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placename:- Giant's Grave
site name:- St Andrew's Church
locality:- Penrith
parish Penrith town, once in Cumberland
county:- Cumbria
grave; cross; gravestone; hogback gravestone
coordinates:- NY51643017
10Km square:- NY53

1Km square NY5130

photograph

Giant's Grave -- St Andrew's Church -- Penrith -- Penrith -- Cumbria / -- 1.5.2009
photograph

Giant's Grave -- St Andrew's Church -- Penrith -- Penrith -- Cumbria / -- 12.5.2006

source:- Burrow 1920s

Road strip maps with parts in Westmorland, Cumberland etc, now Cumbria, irregular scale about 1.5 miles to 1 inch, by E J Burrow and Co, Cheltenham, Gloucestershire, 1920s.
... The churchyard contains two ancient sandstone pillars with traces of Runic decoration, set at either end of what is known as the Giant's Grave. ...

date:- 1920=1929
period:- 1920s

source:- Martineau 1855

Guide book, A Complete Guide to the English Lakes, by Harriet Martineau, published by John Garnett, Windermere, Westmorland, and by Whittaker and Co, London, 1855; published 1855-71.
Page 170:-
... In the churchyard of Penrith is the monument about which nobody really knows any thing, though it goes by the name of the Giant's Grave. It consists of two stone pillars, with four slabs between them, set up on edge. There are some undecipherable carvings on the upper part of the pillars. This was the monument which Sir. Walter Scott's
Page 171:-
family could not get him past, (though they had all seen it "dozens of times,") when, failing and infirm, he set out on his last sad journey, in pursuit of health. Passing through Penrith, he would see the Giant's Grave; and thither he limped, to wonder once more what it could mean.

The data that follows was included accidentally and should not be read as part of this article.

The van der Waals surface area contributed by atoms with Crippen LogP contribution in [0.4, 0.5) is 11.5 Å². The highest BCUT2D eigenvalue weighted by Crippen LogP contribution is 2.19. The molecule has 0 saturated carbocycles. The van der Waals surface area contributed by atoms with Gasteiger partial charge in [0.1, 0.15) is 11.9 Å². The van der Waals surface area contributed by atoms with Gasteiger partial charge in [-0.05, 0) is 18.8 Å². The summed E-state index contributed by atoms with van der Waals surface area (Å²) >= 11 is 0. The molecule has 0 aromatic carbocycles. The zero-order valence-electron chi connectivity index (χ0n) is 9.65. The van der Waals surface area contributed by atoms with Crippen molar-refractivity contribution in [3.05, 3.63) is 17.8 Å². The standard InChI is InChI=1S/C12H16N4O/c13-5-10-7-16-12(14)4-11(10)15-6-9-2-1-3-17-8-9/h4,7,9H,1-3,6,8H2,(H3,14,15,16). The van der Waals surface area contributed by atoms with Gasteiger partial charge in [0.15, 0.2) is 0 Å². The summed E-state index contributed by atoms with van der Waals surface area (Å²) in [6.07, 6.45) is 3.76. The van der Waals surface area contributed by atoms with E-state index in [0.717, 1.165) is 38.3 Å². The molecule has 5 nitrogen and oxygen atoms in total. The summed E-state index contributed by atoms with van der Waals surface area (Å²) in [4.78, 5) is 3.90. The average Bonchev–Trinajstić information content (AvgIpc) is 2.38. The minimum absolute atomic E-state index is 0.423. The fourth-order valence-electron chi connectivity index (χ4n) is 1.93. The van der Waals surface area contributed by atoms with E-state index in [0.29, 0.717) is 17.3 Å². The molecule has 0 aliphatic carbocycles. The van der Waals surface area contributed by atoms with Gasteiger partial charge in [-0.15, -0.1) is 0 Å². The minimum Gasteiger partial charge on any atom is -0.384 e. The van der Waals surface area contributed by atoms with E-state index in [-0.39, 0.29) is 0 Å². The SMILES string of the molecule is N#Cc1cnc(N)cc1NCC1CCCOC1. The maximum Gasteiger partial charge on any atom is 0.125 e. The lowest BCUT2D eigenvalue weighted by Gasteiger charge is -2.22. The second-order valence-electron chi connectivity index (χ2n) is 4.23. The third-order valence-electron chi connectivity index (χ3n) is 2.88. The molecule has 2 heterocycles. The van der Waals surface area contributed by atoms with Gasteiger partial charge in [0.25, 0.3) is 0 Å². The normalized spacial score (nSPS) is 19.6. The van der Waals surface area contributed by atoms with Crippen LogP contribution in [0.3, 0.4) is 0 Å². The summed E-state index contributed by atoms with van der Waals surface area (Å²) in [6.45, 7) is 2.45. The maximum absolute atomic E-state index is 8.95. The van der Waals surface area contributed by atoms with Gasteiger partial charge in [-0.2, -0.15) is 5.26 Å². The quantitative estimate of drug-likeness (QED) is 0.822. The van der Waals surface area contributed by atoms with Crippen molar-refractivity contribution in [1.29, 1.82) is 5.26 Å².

person:- : Scott, Walter, Sir
date:- 1855
period:- 19th century, late; 1850s

descriptive text:- Ford 1839 (3rd edn 1843)

Description of Scenery in the Lake District, by William Ford, published by Charles Thurnham, London, et al, 1839; published 1839-52.
Page 131:-
[Penrith] ... In the churchyard is a curious relic of antiquity, called the Giant's Grave, consisting of two large pillars, ten feet in height, and distant fifteen feet from each other in the direction of east and west, having the space between them partly enclosed on each side by four large thin stones. ...

placename:- Giant's Grave
date:- 1839
period:- 19th century, early; 1830s

old text:- Camden 1789 (Gough Additions)

Britannia, or A Chorographical Description of the Flourishing Kingdoms of England, Scotland, and Ireland, by William Camden, 1586, translated from the 1607 Latin edition by Richard Gough, published London, 1789.
Page 188:-
...
... On the north side [of the church] in the church-yard are two square obelisks, of a single stone each, 11 or 12 feet high, about 12 inches diameter, and 12 by 8 at the sides, the highest about 18 inches diameter, with something like a transverse piece to each, and mortified into a round base. They are 14 feet asunder, and between them is a grave inclosed between four semicircular stones of unequal lengths of five, six, and four and an half, and two feet high, having on the outsides rude carving and the tops
Page 189:-
notched. This is called the Giant's Grave, and ascribed to sir Ewan Caesarius, who is said to have been as tall as one of the columns, and capable of stretching his arms from one to the other to have destroyed robbers and wild boars in Englewood forest, and to have had an hermitage hereabouts called sir Hugh's parlour. From the latter part of this tradition Dr. Todd describes the four stones as cut in the form of boars, which, unless he saw them less sunk in the ground than at present, can only mean that they were cut round, and perhaps rough on the edge like the back of those animals. The Doctor supposes these pillars were intended to place corpses on at the north or Death's door of the church; but their height contradicts this, and the name of Grave, given to it by uniform tradition, assigns it as the burying-place of some considerable person, whose eminence is expressed by the distance of the stones asunder. Mr. Sandford says the place was opened in his time, and the great long hand-bones of a man, and a broad sword were found. ...